The opinion of the court was delivered by: William W. Caldwell United States District Judge
Plaintiffs First Quality Baby Products, LLC, First Quality Products, Inc., and First Quality Retail Services, LLC (collectively "First Quality") brought this action against Defendant Kimberly-Clark Worldwide, Inc. ("K-C") on February 25, 2009, seeking a declaratory judgment that their products do not infringe U.S. Patent No. 5,496,298 ("the '298 patent"), and/or that the '298 patent is invalid or unenforceable. Upon careful review of the briefs and the submissions of the parties, we will grant Defendant's motion to dismiss for lack of subject matter jurisdiction.
First Quality is a private label manufacturer of diapers with its primary place of business in Lewistown, Pennsylvania. In its complaint, First Quality alleges it has offered for sale a new diaper product that has elastic ears with non-parallel sides. As of the date of its complaint, First Quality's new diaper product was in production and limited to a trial volume being sold by one retailer. An unrestricted launch of the new product was expected to occur in or about March of 2009.
In anticipation of being sued by K-C, the holder of the '298 patent, First Quality filed this declaratory judgment action seeking a declaration that its products do not infringe the '298 patent, and/or that the '298 patent is invalid or unenforceable. In response to the complaint, K-C filed the instant motion to dismiss for lack of subject matter jurisdiction pursuant to Federal Rules of Civil Procedure 12(b)(1), claiming that First Quality has not shown that an "actual controversy" existed at the time of the filing of its complaint. First Quality responded by filing an "Amended Complaint" alleging additional facts and new causes of action for declaratory judgment.*fn1
"'A motion to dismiss under Rule 12(b)(1) challenges the jurisdiction of the court to address the merits of the plaintiff's complaint.'" Vieth v. Pennsylvania, 188 F.Supp.2d 532, 537 (M.D. Pa. 2002)(quoting Ballenger v. Applied Digital Solutions, Inc., 189 F.Supp.2d 196, 199 (D.Del. 2002). The motion should be granted where the asserted claim is "'insubstantial, implausible, foreclosed by prior decisions of this Court, or otherwise completely devoid of merit as not to involve a federal controversy.'" ORG, Ltd. v. Nartron Corp., 513 F.Supp.2d 149, 151-52 (M.D. Pa. 2007)(citing Coxson v. Pennsylvania, 935 F.Supp. 624, 626 (W.D. Pa. 1996)).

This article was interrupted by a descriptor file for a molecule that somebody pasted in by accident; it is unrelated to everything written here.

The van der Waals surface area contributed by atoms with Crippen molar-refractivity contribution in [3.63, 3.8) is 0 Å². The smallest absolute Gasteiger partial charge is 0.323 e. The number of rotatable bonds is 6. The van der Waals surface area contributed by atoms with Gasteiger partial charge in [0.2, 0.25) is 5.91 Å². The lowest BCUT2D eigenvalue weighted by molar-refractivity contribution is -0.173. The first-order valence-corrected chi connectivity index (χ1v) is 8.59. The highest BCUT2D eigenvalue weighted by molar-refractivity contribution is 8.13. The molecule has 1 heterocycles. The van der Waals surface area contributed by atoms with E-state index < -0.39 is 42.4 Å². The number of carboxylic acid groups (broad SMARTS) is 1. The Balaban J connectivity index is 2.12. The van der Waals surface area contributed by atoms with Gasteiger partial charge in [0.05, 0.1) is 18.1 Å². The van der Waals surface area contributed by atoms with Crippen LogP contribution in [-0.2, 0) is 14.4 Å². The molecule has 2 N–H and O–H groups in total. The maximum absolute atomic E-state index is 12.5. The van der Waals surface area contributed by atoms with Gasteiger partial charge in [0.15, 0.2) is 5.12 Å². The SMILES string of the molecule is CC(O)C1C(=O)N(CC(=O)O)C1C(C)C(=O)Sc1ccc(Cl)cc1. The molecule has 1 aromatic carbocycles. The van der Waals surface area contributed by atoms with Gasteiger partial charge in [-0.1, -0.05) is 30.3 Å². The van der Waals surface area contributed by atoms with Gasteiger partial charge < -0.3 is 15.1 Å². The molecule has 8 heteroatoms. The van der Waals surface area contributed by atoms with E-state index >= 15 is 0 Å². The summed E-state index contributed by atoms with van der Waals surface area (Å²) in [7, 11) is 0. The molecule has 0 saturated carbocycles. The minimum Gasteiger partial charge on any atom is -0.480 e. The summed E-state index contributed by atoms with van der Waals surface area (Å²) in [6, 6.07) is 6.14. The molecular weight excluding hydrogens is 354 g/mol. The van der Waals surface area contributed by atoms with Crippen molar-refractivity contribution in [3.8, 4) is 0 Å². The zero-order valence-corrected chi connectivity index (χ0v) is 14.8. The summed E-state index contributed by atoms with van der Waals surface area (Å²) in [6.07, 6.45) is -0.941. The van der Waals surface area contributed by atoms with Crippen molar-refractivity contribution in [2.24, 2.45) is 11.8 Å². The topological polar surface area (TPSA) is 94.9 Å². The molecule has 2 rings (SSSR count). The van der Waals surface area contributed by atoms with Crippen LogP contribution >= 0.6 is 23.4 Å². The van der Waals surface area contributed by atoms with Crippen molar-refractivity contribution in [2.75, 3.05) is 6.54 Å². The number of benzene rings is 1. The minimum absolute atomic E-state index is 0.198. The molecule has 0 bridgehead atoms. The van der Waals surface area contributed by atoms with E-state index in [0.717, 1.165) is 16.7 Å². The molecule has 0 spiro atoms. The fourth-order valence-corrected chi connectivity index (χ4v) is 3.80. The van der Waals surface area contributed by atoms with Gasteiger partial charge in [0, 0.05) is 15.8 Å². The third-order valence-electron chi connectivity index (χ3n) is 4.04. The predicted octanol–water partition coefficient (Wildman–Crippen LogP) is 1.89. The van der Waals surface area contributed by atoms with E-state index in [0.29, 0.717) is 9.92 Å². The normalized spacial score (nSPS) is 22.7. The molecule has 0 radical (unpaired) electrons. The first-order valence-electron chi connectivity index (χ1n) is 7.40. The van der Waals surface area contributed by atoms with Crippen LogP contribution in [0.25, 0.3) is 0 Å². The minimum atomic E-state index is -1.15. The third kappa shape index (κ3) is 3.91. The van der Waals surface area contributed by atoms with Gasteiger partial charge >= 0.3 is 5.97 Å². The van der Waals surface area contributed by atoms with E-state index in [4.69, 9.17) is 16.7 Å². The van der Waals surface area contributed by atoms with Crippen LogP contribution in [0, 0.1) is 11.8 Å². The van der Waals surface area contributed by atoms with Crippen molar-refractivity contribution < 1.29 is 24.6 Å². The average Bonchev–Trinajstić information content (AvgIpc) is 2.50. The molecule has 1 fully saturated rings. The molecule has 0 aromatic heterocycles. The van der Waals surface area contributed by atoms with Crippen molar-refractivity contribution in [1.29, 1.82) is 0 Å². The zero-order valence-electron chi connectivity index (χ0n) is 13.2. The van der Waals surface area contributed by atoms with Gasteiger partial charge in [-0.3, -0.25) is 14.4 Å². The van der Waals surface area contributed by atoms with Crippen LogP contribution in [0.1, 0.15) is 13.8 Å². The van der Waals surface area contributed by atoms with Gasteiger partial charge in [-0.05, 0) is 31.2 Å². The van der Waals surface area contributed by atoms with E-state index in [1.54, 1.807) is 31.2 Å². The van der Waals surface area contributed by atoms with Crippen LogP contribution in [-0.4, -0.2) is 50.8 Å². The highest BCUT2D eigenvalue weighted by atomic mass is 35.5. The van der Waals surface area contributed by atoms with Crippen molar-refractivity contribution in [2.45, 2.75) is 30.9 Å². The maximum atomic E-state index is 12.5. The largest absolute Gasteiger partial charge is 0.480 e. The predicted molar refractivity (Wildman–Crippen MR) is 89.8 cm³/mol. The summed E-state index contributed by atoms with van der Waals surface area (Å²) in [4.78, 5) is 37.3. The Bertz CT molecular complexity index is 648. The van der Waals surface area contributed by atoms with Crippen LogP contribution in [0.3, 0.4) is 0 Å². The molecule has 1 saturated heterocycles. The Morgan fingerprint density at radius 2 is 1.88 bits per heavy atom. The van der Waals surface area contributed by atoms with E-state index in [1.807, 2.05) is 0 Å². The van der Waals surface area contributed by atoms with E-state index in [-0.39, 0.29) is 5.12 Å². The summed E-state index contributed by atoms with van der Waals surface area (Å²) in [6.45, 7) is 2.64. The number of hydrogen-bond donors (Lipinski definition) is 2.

A motion to dismiss pursuant to Rule 12(b)(1) may be treated as either a facial or factual challenge to the court's subject matter jurisdiction. Gould Elecs. Inc. v. United States, 220 F.3d 169, 176 (3d Cir. 2000). When evaluating a factual attack, the court may consider evidence outside the pleadings. Gould Elecs. Inc., 220 F.3d at 176. The Plaintiff bears the burden of proving that jurisdiction exists. Edmunds Holding Co. v. Autobytel Inc., 598 F.Supp.2d 606, 608 (D.Del. 2009).
K-C is mounting a factual attack to jurisdiction. See Cedars-Sinai Med. Ctr. v. Watkins, 11 F.3d 1573, 1583 (Fed. Cir. 1993)("If the...motion denies or controverts the pleader's allegations..., the movant is deemed to be challenging the factual basis for...subject matter jurisdiction."). In support of its motion, K-C submitted a declaration by its vice president and chief counsel of litigation, Kyle K. Kappes. Mr. Kappes stated (1) neither he, nor anyone at K-C, had assessed whether First Quality's product infringed "any of K-C's patents because, prior to receipt of the samples [on March 4, 2009], K-C had not seen the product;" and (2) that "K-C had no communication with First Quality regarding any threat of enforcement of the '298 patent, any issues relating to the technology claimed in the '298 patent, or any threat of litigation against First Quality relating to its diaper product." Declaration of Kyle K. Kappes, at ¶¶ 7 and 9.
As K-C is factually attacking jurisdiction, the allegations in the complaint are not controlling. Id. "Only uncontroverted factual allegations are accepted as true." Id. Thus, the burden is on First Quality to produce sufficient evidence to establish subject matter jurisdiction. See Panavise Prods., Inc. v. National Prods., Inc, 306 F.App'x 570, 572 (Fed. Cir. 2009).
"The Declaratory Judgment Act provides that, '[i]n a case of actual controversy within its jurisdiction...any court of the United States...may declare the rights and other legal relations of any interested party seeking such declaration, whether or not further relief is or could be sough." MedImmune, Inc. v. Genentech, Inc., 549 U.S. 118, 126, 127 S.Ct. 764, 166 L.Ed.2d 604 (2007)(citing 28 U.S.C. § 2201(a))(emphasis added). The party claiming declaratory judgment jurisdiction has the burden of establishing that jurisdiction "existed at the time the claim for ...